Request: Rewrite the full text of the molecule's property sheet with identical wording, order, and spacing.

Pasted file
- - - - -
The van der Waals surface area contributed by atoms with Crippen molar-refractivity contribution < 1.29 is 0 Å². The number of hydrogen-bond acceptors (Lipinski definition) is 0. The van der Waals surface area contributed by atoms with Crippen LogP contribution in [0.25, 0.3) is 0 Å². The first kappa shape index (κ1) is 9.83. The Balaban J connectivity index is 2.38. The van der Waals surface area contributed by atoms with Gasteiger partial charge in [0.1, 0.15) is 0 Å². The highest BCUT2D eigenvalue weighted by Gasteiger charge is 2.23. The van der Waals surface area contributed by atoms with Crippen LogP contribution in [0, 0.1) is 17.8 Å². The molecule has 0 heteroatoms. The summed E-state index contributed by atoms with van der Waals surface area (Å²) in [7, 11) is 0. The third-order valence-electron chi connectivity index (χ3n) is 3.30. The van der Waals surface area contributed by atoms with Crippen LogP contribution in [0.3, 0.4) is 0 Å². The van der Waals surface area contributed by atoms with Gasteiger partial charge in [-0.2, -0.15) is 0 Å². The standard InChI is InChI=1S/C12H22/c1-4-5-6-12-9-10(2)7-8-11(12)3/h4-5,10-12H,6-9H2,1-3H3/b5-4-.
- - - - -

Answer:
The van der Waals surface area contributed by atoms with Crippen molar-refractivity contribution < 1.29 is 0 Å². The number of hydrogen-bond acceptors (Lipinski definition) is 0. The van der Waals surface area contributed by atoms with Crippen LogP contribution in [0.25, 0.3) is 0 Å². The first kappa shape index (κ1) is 9.83. The Balaban J connectivity index is 2.38. The van der Waals surface area contributed by atoms with Gasteiger partial charge in [0.1, 0.15) is 0 Å². The highest BCUT2D eigenvalue weighted by Gasteiger charge is 2.23. The van der Waals surface area contributed by atoms with Crippen LogP contribution in [0, 0.1) is 17.8 Å². The molecule has 0 heteroatoms. The summed E-state index contributed by atoms with van der Waals surface area (Å²) in [7, 11) is 0. The third-order valence-electron chi connectivity index (χ3n) is 3.30. The van der Waals surface area contributed by atoms with Crippen LogP contribution in [0.3, 0.4) is 0 Å². The van der Waals surface area contributed by atoms with Gasteiger partial charge in [-0.2, -0.15) is 0 Å². The standard InChI is InChI=1S/C12H22/c1-4-5-6-12-9-10(2)7-8-11(12)3/h4-5,10-12H,6-9H2,1-3H3/b5-4-.